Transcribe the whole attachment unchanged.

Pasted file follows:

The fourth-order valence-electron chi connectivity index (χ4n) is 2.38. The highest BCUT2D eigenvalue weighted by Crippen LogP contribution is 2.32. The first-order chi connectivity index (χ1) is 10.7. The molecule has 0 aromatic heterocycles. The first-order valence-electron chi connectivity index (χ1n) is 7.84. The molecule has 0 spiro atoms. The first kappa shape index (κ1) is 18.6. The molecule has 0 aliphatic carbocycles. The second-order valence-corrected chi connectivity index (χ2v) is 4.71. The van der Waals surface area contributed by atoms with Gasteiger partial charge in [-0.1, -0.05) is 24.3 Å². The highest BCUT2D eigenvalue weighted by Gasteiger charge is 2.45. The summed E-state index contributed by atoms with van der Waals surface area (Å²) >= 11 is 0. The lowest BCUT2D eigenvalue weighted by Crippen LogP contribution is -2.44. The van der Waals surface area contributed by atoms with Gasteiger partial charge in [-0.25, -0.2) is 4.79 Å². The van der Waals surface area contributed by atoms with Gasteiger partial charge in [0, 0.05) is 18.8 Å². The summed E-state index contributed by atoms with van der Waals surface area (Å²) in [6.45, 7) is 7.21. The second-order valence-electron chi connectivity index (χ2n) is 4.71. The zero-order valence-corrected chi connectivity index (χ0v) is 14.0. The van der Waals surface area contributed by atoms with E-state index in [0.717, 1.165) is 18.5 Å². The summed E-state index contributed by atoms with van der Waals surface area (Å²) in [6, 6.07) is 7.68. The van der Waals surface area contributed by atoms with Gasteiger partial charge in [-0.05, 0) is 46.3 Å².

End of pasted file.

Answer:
The fourth-order valence-electron chi connectivity index (χ4n) is 2.38. The highest BCUT2D eigenvalue weighted by Crippen LogP contribution is 2.32. The first-order chi connectivity index (χ1) is 10.7. The molecule has 0 aromatic heterocycles. The first-order valence-electron chi connectivity index (χ1n) is 7.84. The molecule has 0 spiro atoms. The first kappa shape index (κ1) is 18.6. The molecule has 0 aliphatic carbocycles. The second-order valence-corrected chi connectivity index (χ2v) is 4.71. The van der Waals surface area contributed by atoms with Gasteiger partial charge in [-0.1, -0.05) is 24.3 Å². The highest BCUT2D eigenvalue weighted by Gasteiger charge is 2.45. The summed E-state index contributed by atoms with van der Waals surface area (Å²) >= 11 is 0. The lowest BCUT2D eigenvalue weighted by Crippen LogP contribution is -2.44. The van der Waals surface area contributed by atoms with Gasteiger partial charge in [-0.25, -0.2) is 4.79 Å². The van der Waals surface area contributed by atoms with Gasteiger partial charge in [0, 0.05) is 18.8 Å². The summed E-state index contributed by atoms with van der Waals surface area (Å²) in [6.45, 7) is 7.21. The second-order valence-electron chi connectivity index (χ2n) is 4.71. The zero-order valence-corrected chi connectivity index (χ0v) is 14.0. The van der Waals surface area contributed by atoms with E-state index in [0.717, 1.165) is 18.5 Å². The summed E-state index contributed by atoms with van der Waals surface area (Å²) in [6, 6.07) is 7.68. The van der Waals surface area contributed by atoms with Gasteiger partial charge in [-0.05, 0) is 46.3 Å².